During Sunday's Democratic presidential debate in Flint, Michigan, where environmental issues are especially critical as residents grapple with a water contamination crisis, moderators asked the candidates where they stand on the controversial gas extraction method that involves injecting chemicals and water deep underground.
Clinton answered, "I don’t support it when any locality or any state is against it, number one. I don’t support it when the release of methane or contamination of water is present. I don’t support it, number three, unless we can require that anybody who fracks has to tell us exactly what chemicals they are using. By the time we get through all of my conditions, I do not think there will be many places in America where fracking will continue to take place."
Sanders countered, "My answer is a lot shorter. No, I do not support fracking."
As the audience applauded, Sanders added, "This is a crisis we've got to deal with now."
The contrast between the candidates' responses, even as they came to similar conclusions, demonstrates how much Clinton "will continue to struggle to convince climate advocates that she is serious about addressing the crisis until she comes out for a full ban on fracking," said Yong Jung Cho, a campaign coordinator at the climate advocacy group 350 Action.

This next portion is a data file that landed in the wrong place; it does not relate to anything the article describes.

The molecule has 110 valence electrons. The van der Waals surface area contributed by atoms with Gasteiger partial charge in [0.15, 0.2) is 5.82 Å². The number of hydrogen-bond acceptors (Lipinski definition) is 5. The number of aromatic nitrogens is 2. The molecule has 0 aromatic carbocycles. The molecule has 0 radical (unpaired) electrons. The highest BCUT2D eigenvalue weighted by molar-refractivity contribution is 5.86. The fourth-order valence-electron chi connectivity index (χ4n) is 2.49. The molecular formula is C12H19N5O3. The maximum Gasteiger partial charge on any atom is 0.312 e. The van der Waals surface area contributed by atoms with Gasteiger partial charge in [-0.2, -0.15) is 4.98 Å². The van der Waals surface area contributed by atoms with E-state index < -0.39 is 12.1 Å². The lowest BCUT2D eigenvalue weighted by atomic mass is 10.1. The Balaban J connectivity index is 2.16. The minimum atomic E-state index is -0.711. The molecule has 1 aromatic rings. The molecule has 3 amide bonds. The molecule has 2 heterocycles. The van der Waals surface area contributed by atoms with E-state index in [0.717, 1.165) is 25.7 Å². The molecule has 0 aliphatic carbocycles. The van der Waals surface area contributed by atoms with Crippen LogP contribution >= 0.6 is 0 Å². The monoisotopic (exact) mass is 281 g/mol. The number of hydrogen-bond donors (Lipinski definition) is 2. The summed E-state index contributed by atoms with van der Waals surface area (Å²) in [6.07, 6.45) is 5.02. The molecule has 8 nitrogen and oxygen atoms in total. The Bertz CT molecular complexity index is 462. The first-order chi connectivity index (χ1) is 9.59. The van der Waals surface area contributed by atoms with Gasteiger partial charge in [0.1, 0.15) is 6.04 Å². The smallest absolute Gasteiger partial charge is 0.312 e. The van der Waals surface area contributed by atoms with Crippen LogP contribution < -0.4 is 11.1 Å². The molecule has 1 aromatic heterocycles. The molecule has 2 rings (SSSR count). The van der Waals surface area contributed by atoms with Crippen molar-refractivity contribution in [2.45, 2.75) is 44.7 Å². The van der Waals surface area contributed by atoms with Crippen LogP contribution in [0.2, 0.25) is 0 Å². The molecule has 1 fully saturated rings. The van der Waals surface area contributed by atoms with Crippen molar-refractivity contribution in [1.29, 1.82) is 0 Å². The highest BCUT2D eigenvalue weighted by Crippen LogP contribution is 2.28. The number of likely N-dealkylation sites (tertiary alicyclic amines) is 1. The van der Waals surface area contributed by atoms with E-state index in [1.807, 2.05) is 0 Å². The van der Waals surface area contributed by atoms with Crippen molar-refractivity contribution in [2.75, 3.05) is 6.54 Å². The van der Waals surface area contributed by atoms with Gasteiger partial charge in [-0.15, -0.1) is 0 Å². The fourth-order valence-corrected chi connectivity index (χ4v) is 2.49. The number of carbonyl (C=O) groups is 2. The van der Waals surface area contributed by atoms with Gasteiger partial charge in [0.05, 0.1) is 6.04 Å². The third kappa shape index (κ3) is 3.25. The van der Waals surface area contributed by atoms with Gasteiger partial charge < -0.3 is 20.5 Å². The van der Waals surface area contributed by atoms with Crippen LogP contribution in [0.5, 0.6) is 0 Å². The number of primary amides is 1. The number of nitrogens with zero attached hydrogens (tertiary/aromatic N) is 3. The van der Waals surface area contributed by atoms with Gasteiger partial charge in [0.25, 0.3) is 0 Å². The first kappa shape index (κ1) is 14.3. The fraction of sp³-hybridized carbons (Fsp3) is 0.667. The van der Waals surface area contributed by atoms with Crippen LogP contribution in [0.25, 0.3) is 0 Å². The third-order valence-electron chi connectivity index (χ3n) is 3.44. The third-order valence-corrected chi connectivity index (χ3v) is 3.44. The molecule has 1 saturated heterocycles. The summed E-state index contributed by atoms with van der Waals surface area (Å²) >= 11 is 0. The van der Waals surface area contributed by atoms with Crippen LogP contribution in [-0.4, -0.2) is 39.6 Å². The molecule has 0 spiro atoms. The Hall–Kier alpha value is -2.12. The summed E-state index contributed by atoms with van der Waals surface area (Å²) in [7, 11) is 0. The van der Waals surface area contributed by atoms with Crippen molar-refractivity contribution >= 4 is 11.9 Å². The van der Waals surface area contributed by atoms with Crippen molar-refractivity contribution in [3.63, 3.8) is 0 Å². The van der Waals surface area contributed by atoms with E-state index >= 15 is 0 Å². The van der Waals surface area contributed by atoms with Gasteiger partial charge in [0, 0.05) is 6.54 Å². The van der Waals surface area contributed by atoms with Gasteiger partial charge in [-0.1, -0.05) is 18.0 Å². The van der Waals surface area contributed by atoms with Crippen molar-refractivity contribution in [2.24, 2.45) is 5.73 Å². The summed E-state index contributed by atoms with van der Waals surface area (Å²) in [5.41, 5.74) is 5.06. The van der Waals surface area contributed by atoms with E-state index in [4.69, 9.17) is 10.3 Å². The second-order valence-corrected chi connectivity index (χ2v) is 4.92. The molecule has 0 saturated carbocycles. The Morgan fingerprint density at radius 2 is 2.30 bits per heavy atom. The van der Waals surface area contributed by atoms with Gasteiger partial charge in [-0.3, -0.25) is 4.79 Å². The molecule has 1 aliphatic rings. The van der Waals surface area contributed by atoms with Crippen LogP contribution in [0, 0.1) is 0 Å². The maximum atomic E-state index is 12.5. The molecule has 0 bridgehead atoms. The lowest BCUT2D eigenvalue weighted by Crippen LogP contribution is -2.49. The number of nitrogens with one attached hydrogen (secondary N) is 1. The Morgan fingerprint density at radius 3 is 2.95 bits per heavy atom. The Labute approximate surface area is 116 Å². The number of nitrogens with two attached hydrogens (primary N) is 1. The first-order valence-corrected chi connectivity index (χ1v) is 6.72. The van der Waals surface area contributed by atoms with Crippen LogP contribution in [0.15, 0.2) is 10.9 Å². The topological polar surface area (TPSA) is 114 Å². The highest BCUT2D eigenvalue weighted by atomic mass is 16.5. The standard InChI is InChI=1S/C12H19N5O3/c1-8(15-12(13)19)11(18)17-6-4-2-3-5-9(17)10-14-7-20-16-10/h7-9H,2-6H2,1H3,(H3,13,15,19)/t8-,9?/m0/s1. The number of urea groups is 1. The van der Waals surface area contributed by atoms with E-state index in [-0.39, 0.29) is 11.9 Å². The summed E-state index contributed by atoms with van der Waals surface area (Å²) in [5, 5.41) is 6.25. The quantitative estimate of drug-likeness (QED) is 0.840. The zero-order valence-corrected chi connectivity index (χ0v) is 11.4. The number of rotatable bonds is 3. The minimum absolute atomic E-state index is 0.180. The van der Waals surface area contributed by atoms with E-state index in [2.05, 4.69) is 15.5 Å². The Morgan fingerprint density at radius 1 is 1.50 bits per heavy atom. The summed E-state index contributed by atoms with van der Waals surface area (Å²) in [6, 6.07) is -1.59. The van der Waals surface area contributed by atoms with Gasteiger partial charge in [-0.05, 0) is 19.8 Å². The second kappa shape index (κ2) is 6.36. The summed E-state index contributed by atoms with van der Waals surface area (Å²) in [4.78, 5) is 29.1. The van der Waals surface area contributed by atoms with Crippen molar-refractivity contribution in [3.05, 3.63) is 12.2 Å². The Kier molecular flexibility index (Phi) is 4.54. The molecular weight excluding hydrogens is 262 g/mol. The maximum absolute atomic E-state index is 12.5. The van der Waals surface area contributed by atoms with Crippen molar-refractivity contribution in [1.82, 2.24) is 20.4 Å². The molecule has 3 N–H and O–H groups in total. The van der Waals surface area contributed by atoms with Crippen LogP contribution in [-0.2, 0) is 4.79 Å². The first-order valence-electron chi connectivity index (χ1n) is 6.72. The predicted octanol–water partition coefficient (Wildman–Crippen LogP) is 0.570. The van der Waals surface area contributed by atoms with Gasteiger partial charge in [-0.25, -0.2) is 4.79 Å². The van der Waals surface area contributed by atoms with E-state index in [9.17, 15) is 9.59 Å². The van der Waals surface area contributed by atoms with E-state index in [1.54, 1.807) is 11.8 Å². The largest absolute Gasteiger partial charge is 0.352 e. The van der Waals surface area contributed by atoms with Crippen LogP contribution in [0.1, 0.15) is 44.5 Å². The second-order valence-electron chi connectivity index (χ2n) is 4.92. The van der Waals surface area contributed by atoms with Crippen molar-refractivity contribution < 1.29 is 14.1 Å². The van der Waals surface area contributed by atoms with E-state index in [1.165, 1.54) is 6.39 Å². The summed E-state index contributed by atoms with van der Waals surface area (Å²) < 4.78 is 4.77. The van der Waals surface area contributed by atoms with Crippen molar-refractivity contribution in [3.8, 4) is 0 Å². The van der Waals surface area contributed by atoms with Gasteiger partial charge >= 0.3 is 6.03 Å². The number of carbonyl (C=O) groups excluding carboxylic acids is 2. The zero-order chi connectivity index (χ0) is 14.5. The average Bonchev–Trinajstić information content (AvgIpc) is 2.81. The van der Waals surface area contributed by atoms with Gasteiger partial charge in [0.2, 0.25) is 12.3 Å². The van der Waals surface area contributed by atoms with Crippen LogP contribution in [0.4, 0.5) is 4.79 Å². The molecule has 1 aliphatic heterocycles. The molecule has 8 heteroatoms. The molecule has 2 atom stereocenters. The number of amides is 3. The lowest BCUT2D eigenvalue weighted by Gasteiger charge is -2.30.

It is not the first time that the distinction between the candidates' environmental policies was made apparent.
And as Rebecca Leber points out at Grist, Clinton's continuing slide to the left on environmental issues may be a deliberate move to hide an unflattering climate legacy:
As secretary of state in 2010, Clinton argued in favor of gas as “the cleanest fossil fuel available for power generation today,” and said that “if developed, shale gas could make an important contribution to our region’s energy supply, just as it does now for the United States.” Her office, meanwhile, promoted fracking in developing nations.
Cho added, "Clinton has moved from supporting fracking to insisting on regulations that would make it impossible to frack in most places. It’s high time to come out against it all together."
"Scientists are clear that the only way to prevent catastrophic climate change is to leave all fossil fuels, including natural gas, in the ground," Cho said. "We need to see clearer signs that if elected president she won’t do the bidding of the fossil fuel industry corporations, whose campaign contributions she still hasn’t refused to accept."